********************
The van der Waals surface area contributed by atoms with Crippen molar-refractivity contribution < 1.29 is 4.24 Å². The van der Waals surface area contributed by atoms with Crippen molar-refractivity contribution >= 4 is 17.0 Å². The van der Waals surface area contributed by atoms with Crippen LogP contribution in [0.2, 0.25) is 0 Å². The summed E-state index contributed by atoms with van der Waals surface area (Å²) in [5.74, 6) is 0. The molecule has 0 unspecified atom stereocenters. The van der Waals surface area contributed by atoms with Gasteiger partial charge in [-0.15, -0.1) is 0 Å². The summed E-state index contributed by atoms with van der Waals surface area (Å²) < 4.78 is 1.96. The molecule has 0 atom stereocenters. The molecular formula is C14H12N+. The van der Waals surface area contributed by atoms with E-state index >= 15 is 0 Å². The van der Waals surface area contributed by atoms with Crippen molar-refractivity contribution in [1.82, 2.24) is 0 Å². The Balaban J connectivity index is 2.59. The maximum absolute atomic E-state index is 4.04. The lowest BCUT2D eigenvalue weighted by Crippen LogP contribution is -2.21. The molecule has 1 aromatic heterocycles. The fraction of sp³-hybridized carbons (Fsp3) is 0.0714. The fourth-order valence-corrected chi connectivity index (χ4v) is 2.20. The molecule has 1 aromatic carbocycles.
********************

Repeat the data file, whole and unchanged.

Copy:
The van der Waals surface area contributed by atoms with Crippen molar-refractivity contribution < 1.29 is 4.24 Å². The van der Waals surface area contributed by atoms with Crippen molar-refractivity contribution >= 4 is 17.0 Å². The van der Waals surface area contributed by atoms with Crippen LogP contribution in [0.2, 0.25) is 0 Å². The summed E-state index contributed by atoms with van der Waals surface area (Å²) in [5.74, 6) is 0. The molecule has 0 unspecified atom stereocenters. The van der Waals surface area contributed by atoms with Gasteiger partial charge in [-0.15, -0.1) is 0 Å². The summed E-state index contributed by atoms with van der Waals surface area (Å²) < 4.78 is 1.96. The molecule has 0 atom stereocenters. The molecular formula is C14H12N+. The van der Waals surface area contributed by atoms with E-state index >= 15 is 0 Å². The van der Waals surface area contributed by atoms with Crippen molar-refractivity contribution in [1.82, 2.24) is 0 Å². The Balaban J connectivity index is 2.59. The maximum absolute atomic E-state index is 4.04. The lowest BCUT2D eigenvalue weighted by Crippen LogP contribution is -2.21. The molecule has 1 aromatic heterocycles. The fraction of sp³-hybridized carbons (Fsp3) is 0.0714. The fourth-order valence-corrected chi connectivity index (χ4v) is 2.20. The molecule has 1 aromatic carbocycles.